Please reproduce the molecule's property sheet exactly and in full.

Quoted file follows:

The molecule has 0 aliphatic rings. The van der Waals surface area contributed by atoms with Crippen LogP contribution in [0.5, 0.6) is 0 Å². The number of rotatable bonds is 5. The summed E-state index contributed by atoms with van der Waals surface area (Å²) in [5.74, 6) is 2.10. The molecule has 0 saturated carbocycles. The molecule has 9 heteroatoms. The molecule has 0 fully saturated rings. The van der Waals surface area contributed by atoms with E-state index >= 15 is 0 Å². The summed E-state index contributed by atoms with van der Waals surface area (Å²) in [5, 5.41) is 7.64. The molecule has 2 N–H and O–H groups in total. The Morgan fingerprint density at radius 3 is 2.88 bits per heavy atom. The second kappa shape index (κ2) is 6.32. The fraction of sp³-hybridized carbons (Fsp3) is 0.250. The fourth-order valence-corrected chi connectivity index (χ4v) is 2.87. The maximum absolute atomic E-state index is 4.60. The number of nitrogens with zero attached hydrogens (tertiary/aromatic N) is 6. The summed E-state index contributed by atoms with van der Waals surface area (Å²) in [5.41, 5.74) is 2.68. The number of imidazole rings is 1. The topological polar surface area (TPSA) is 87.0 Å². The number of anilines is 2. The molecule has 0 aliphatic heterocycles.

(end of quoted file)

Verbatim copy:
The molecule has 0 aliphatic rings. The van der Waals surface area contributed by atoms with Crippen LogP contribution in [0.5, 0.6) is 0 Å². The number of rotatable bonds is 5. The summed E-state index contributed by atoms with van der Waals surface area (Å²) in [5.74, 6) is 2.10. The molecule has 0 saturated carbocycles. The molecule has 9 heteroatoms. The molecule has 0 fully saturated rings. The van der Waals surface area contributed by atoms with E-state index >= 15 is 0 Å². The summed E-state index contributed by atoms with van der Waals surface area (Å²) in [5, 5.41) is 7.64. The molecule has 2 N–H and O–H groups in total. The Morgan fingerprint density at radius 3 is 2.88 bits per heavy atom. The second kappa shape index (κ2) is 6.32. The fraction of sp³-hybridized carbons (Fsp3) is 0.250. The fourth-order valence-corrected chi connectivity index (χ4v) is 2.87. The maximum absolute atomic E-state index is 4.60. The number of nitrogens with zero attached hydrogens (tertiary/aromatic N) is 6. The summed E-state index contributed by atoms with van der Waals surface area (Å²) in [5.41, 5.74) is 2.68. The number of imidazole rings is 1. The topological polar surface area (TPSA) is 87.0 Å². The number of anilines is 2. The molecule has 0 aliphatic heterocycles.